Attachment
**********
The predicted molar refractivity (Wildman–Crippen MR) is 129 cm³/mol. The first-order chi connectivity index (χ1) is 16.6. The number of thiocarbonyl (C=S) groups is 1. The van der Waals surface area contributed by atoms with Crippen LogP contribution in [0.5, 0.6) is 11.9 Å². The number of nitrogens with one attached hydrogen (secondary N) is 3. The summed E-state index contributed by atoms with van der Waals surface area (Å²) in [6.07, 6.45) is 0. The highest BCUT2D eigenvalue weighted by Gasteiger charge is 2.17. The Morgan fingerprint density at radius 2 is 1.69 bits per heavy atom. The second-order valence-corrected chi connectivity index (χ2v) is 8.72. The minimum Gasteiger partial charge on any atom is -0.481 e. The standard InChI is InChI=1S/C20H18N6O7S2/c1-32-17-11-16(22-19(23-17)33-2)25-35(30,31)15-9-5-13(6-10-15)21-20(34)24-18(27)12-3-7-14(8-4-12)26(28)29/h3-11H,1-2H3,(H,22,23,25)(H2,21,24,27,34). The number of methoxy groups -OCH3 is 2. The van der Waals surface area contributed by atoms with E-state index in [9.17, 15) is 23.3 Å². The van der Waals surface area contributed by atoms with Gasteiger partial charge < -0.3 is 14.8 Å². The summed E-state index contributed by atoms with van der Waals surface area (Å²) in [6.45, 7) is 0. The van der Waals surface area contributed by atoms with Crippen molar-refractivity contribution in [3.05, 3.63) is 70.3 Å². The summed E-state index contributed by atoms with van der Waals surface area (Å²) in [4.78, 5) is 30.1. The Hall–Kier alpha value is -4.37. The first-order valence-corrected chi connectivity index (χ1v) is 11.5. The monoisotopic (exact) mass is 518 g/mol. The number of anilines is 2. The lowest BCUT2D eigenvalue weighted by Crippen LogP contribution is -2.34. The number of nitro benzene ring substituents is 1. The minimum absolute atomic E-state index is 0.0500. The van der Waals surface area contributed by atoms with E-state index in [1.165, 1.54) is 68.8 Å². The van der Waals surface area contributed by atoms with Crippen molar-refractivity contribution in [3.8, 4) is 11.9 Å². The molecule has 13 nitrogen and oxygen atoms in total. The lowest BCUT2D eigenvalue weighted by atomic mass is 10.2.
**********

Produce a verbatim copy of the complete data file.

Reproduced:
The predicted molar refractivity (Wildman–Crippen MR) is 129 cm³/mol. The first-order chi connectivity index (χ1) is 16.6. The number of thiocarbonyl (C=S) groups is 1. The van der Waals surface area contributed by atoms with Crippen LogP contribution in [0.5, 0.6) is 11.9 Å². The number of nitrogens with one attached hydrogen (secondary N) is 3. The summed E-state index contributed by atoms with van der Waals surface area (Å²) in [6.07, 6.45) is 0. The highest BCUT2D eigenvalue weighted by Gasteiger charge is 2.17. The Morgan fingerprint density at radius 2 is 1.69 bits per heavy atom. The second-order valence-corrected chi connectivity index (χ2v) is 8.72. The minimum Gasteiger partial charge on any atom is -0.481 e. The standard InChI is InChI=1S/C20H18N6O7S2/c1-32-17-11-16(22-19(23-17)33-2)25-35(30,31)15-9-5-13(6-10-15)21-20(34)24-18(27)12-3-7-14(8-4-12)26(28)29/h3-11H,1-2H3,(H,22,23,25)(H2,21,24,27,34). The number of methoxy groups -OCH3 is 2. The van der Waals surface area contributed by atoms with E-state index in [9.17, 15) is 23.3 Å². The van der Waals surface area contributed by atoms with Gasteiger partial charge < -0.3 is 14.8 Å². The summed E-state index contributed by atoms with van der Waals surface area (Å²) in [6.45, 7) is 0. The van der Waals surface area contributed by atoms with Crippen molar-refractivity contribution in [3.05, 3.63) is 70.3 Å². The summed E-state index contributed by atoms with van der Waals surface area (Å²) in [4.78, 5) is 30.1. The Hall–Kier alpha value is -4.37. The first-order valence-corrected chi connectivity index (χ1v) is 11.5. The monoisotopic (exact) mass is 518 g/mol. The number of anilines is 2. The lowest BCUT2D eigenvalue weighted by Crippen LogP contribution is -2.34. The number of nitro benzene ring substituents is 1. The minimum absolute atomic E-state index is 0.0500. The van der Waals surface area contributed by atoms with E-state index in [1.165, 1.54) is 68.8 Å². The van der Waals surface area contributed by atoms with Crippen molar-refractivity contribution in [3.8, 4) is 11.9 Å². The molecule has 13 nitrogen and oxygen atoms in total. The lowest BCUT2D eigenvalue weighted by atomic mass is 10.2.